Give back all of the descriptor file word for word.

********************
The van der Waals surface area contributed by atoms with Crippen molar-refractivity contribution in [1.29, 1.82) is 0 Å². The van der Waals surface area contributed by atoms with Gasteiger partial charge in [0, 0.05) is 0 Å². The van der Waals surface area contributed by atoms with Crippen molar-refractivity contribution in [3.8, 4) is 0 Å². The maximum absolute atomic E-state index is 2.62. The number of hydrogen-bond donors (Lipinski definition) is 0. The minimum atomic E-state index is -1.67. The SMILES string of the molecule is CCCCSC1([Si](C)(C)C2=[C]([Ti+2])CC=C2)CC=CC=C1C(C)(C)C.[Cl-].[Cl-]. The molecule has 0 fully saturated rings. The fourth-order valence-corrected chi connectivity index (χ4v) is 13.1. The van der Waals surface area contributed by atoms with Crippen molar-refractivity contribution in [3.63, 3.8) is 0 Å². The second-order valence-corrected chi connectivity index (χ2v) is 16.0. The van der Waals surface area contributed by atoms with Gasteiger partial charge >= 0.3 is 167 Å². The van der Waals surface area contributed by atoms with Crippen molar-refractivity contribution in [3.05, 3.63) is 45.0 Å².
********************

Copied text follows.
The van der Waals surface area contributed by atoms with Crippen molar-refractivity contribution in [1.29, 1.82) is 0 Å². The van der Waals surface area contributed by atoms with Gasteiger partial charge in [0, 0.05) is 0 Å². The van der Waals surface area contributed by atoms with Crippen molar-refractivity contribution in [3.8, 4) is 0 Å². The maximum absolute atomic E-state index is 2.62. The number of hydrogen-bond donors (Lipinski definition) is 0. The minimum atomic E-state index is -1.67. The SMILES string of the molecule is CCCCSC1([Si](C)(C)C2=[C]([Ti+2])CC=C2)CC=CC=C1C(C)(C)C.[Cl-].[Cl-]. The molecule has 0 fully saturated rings. The fourth-order valence-corrected chi connectivity index (χ4v) is 13.1. The van der Waals surface area contributed by atoms with Crippen molar-refractivity contribution in [3.63, 3.8) is 0 Å². The second-order valence-corrected chi connectivity index (χ2v) is 16.0. The van der Waals surface area contributed by atoms with Gasteiger partial charge >= 0.3 is 167 Å². The van der Waals surface area contributed by atoms with Crippen molar-refractivity contribution in [3.05, 3.63) is 45.0 Å².